Turnitin, the Plagiarism detection service, will be getting a new look on Sept. 4th. While it’s not been easy to get previews, a few screencasts have now been released and can be seen at http://www.screencast.com/t/NTVjYWExY
I thought I’d briefly summarise the main changes here. There are some changes to the user interface, which seem to me to largely cosmetic, although still useful. Navigation is now across the top of the screen, rather than down the left hand side, which brings it into line with most other applications, and the assignment inbox has been simplified. Unusually, Turnitin don’t seem to be giving users the opportunity to revert to the old version, something they’ve always done in the past.
However, the real changes are in the way in which originality reports are viewed. Users do still have option to revert to the previous viewer for originality reports and grademark, if not for the interface. If you do choose to do this comments and marks are maintained if you move between the different versions of grademark. There’s a nice new “column viewer” for the originality report. Users can change the size at which the student paper is displayed. (Up to about 3/4 of the screen seems to be available for this.) The sources from which students have (allegedly) copied are now simply listed, and clicking on them opens a new window which floats around over the original source. Another new feature here is that users are be able to see multiple sources (where the item the student has lifted is in more than one source). I’m not all that convinced of the value of this, because I’d have thought it’s main function would be to show how much web sites plagiarise each other!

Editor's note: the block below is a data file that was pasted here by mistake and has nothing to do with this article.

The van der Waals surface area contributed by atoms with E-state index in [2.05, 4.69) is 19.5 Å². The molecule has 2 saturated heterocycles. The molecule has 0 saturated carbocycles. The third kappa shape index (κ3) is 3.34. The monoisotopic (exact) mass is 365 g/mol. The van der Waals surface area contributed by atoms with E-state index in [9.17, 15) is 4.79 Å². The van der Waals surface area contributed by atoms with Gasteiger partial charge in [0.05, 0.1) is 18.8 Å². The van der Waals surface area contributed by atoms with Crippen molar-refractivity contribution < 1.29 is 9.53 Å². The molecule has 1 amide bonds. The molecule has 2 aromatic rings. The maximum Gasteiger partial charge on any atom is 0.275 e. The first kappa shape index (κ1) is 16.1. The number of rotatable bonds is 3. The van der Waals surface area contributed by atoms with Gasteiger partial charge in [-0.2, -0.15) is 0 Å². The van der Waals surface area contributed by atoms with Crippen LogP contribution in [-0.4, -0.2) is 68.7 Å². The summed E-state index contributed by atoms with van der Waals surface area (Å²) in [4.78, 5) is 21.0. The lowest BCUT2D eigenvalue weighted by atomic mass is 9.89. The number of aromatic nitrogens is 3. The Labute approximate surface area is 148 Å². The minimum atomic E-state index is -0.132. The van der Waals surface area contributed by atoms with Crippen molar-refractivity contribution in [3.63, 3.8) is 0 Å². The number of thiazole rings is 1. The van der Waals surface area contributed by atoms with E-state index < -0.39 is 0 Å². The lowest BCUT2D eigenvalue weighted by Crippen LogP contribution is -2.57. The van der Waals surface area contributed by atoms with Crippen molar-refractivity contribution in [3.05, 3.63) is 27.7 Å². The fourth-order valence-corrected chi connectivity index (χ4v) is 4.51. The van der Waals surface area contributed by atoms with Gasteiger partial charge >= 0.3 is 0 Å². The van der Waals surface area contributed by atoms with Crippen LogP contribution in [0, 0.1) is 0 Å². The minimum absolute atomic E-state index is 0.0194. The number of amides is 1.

The colour co-ordination between text and sources has been kept although, it’s now confined to a barely visible stripe against the source name. But this new way of viewing the sources also offers opportunity to manually exclude sources from the originality report. You can also re-inlcude them if you change your mind. Doing either will recalculate the total originality score. So if you have asked students to take material from a web site, you can then exclude that particular site.
The final improvement in the videos is the introduction of a common viewer for originality reports, Grademark and peer mark. Essentially grademark and originality reports can be now seen in the same view.
What’s not yet clear is whether or how this will affect the Blackboard plug in. Relatively few users at Lincoln use the Grademark feature, so I doubt this will be an issue for now. However, with increasing moves to electronic forms of assessment, it is something that we’ll need to keep an eye on.